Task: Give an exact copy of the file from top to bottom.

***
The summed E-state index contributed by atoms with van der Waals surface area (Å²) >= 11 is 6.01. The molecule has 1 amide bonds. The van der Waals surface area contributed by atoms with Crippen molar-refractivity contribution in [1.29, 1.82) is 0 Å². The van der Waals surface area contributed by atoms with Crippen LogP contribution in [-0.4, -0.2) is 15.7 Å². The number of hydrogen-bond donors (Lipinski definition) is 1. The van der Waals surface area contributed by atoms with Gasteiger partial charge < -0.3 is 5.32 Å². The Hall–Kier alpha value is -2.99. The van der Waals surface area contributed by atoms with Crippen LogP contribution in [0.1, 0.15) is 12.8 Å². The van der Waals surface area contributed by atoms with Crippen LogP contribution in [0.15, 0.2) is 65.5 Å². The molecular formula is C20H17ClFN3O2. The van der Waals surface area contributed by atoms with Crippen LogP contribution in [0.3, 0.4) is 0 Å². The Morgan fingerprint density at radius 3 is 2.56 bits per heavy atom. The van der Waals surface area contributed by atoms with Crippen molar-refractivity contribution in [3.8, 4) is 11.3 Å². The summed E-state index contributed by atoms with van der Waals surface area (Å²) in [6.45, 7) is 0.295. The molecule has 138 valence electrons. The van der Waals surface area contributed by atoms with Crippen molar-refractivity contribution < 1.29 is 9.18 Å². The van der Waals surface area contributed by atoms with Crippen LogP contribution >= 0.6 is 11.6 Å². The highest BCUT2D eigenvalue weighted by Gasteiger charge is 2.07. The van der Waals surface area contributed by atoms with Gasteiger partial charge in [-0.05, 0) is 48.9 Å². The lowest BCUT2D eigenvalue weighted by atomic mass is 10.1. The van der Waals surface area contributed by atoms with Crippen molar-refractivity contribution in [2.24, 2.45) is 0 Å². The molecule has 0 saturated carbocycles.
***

The summed E-state index contributed by atoms with van der Waals surface area (Å²) >= 11 is 6.01. The molecule has 1 amide bonds. The van der Waals surface area contributed by atoms with Crippen molar-refractivity contribution in [1.29, 1.82) is 0 Å². The van der Waals surface area contributed by atoms with Crippen LogP contribution in [-0.4, -0.2) is 15.7 Å². The number of hydrogen-bond donors (Lipinski definition) is 1. The van der Waals surface area contributed by atoms with Gasteiger partial charge < -0.3 is 5.32 Å². The Hall–Kier alpha value is -2.99. The van der Waals surface area contributed by atoms with Crippen LogP contribution in [0.1, 0.15) is 12.8 Å². The van der Waals surface area contributed by atoms with Crippen LogP contribution in [0.15, 0.2) is 65.5 Å². The molecular formula is C20H17ClFN3O2. The van der Waals surface area contributed by atoms with Crippen LogP contribution in [0.3, 0.4) is 0 Å². The Morgan fingerprint density at radius 3 is 2.56 bits per heavy atom. The van der Waals surface area contributed by atoms with Crippen molar-refractivity contribution in [3.8, 4) is 11.3 Å². The summed E-state index contributed by atoms with van der Waals surface area (Å²) in [6.45, 7) is 0.295. The molecule has 138 valence electrons. The van der Waals surface area contributed by atoms with Crippen molar-refractivity contribution < 1.29 is 9.18 Å². The van der Waals surface area contributed by atoms with Crippen LogP contribution >= 0.6 is 11.6 Å². The highest BCUT2D eigenvalue weighted by Gasteiger charge is 2.07. The van der Waals surface area contributed by atoms with Gasteiger partial charge in [-0.05, 0) is 48.9 Å². The lowest BCUT2D eigenvalue weighted by atomic mass is 10.1. The van der Waals surface area contributed by atoms with Crippen molar-refractivity contribution in [2.24, 2.45) is 0 Å². The molecule has 0 saturated carbocycles.